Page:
In honor of Ellen Santo's broken nose, the team held up a cutout of the beaver mascot with gauze and medical tape affixed to his nose | evidence of the fun and sportsmanship that defines the Mom Ball tournament.

"The camaraderie of the moms, and just getting the whole Beverly community together for the weekend is amazing," Pinciaro said.

"This is my absolute favorite weekend of the year," said Moulton, despite the serious knee injury. "My favorite thing is that the dads are behind the backstop, the kids are running around, and it's just girlfriends out on the field having fun and hanging out."

The event usually raises $6,000 to $7,000, through a $20 registration fee per player, and proceeds from the concession stand.

This year, the Mom Ball tournament's proceeds will benefit the Beverly Education Foundation, Star House in Beverly for abused children, the Beverly High School Volleyball Team, and the family of Lori Russo | a mother at the Hannah School who passed away from breast cancer in September.

There was also a food drive at the tournament for Beverly Bootstraps Food Pantry, as well as a 50/50 raffle fundraiser for the Beverly High girls softball team.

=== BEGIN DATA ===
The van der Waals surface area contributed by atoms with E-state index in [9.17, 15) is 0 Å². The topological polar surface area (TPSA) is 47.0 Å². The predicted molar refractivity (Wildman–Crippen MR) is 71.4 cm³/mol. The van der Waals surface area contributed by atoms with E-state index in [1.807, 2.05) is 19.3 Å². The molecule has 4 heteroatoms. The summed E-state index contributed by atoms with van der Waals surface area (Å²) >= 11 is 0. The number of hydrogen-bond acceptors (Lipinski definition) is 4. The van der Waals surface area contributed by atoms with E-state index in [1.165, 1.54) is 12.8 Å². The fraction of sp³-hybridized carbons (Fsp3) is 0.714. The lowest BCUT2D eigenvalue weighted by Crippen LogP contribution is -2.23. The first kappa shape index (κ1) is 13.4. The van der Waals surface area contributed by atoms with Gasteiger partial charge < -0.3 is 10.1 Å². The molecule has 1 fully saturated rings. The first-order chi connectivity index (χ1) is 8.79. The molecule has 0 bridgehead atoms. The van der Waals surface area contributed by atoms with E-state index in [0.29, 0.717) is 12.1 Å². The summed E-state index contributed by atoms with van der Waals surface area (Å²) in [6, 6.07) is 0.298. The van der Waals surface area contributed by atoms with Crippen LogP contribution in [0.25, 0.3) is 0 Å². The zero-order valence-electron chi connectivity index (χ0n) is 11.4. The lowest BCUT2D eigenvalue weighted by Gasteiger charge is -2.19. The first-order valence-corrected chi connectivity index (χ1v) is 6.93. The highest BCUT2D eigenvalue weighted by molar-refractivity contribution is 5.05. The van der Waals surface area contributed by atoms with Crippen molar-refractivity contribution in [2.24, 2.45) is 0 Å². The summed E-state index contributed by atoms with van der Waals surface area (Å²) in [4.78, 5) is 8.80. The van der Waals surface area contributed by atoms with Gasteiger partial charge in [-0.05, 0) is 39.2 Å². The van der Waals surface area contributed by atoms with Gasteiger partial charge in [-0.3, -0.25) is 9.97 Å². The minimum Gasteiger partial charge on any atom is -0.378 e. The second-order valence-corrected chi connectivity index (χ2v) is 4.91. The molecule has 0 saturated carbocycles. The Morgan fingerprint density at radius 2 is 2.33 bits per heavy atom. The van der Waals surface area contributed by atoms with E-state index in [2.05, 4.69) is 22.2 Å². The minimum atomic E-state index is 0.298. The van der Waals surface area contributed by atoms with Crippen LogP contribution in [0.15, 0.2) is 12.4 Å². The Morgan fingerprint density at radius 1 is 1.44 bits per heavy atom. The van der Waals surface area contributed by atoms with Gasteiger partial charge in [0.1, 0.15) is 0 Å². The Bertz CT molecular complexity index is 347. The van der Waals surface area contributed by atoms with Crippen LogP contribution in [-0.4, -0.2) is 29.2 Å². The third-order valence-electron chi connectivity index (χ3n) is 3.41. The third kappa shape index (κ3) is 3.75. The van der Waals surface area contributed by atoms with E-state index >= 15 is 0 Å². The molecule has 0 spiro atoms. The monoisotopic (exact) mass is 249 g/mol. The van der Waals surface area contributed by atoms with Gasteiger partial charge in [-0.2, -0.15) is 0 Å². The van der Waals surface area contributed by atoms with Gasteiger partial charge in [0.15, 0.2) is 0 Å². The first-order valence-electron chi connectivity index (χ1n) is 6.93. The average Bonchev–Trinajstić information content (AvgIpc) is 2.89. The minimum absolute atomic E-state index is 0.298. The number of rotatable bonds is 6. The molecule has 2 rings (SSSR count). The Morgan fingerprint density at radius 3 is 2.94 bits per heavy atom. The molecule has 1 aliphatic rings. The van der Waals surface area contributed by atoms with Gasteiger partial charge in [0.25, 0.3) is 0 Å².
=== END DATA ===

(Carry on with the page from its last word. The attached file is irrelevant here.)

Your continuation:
"It's just a great weekend for us because we're all together and it's for a good cause," said Maura Lewis, captain of the North Beverly Elementary School team for the last seven years. "And we made a triple play this year | that was a first!"

The women practice for about a month and a half before the tournament, depending on the team, and many of the moms come back year after year.

"It's too much fun to miss," said pitcher Margaret Wilder, who has played on the St. John's team for six years. "I woke up sore this morning. It must be age," she said with a laugh yesterday afternoon.

Julie Corcoran, who had her seventh child earlier this year, was back on the field | with her baby on the sidelines.

"It's a lot of fun and it's been a great way to meet other mothers from around the city," said Corcoran, who has played for the St. Mary's team for five years.

Sixty volunteers helped run this year's Mom Ball tournament, along with 12 umpires who volunteered for the entire weekend of games. The Beverly Recreation Department sponsors Mom Ball, along with various local businesses, according to Pinciaro.

After five years as tournament organizer, Pinciaro will be passing the torch to Anne Flaherty.

"It's been a lot of fun, but it's a lot of work," said Pinciaro, who walked around the field yesterday checking on everyone, fielding calls on her cell phone, and making sure the concession stand was stocked. "I've been to BJs five times. I've gotten so much food this year, it's been unbelievable."


Here's to the winners

Hannah 7, St. John's 6

St. Mary's 8, Hannah 3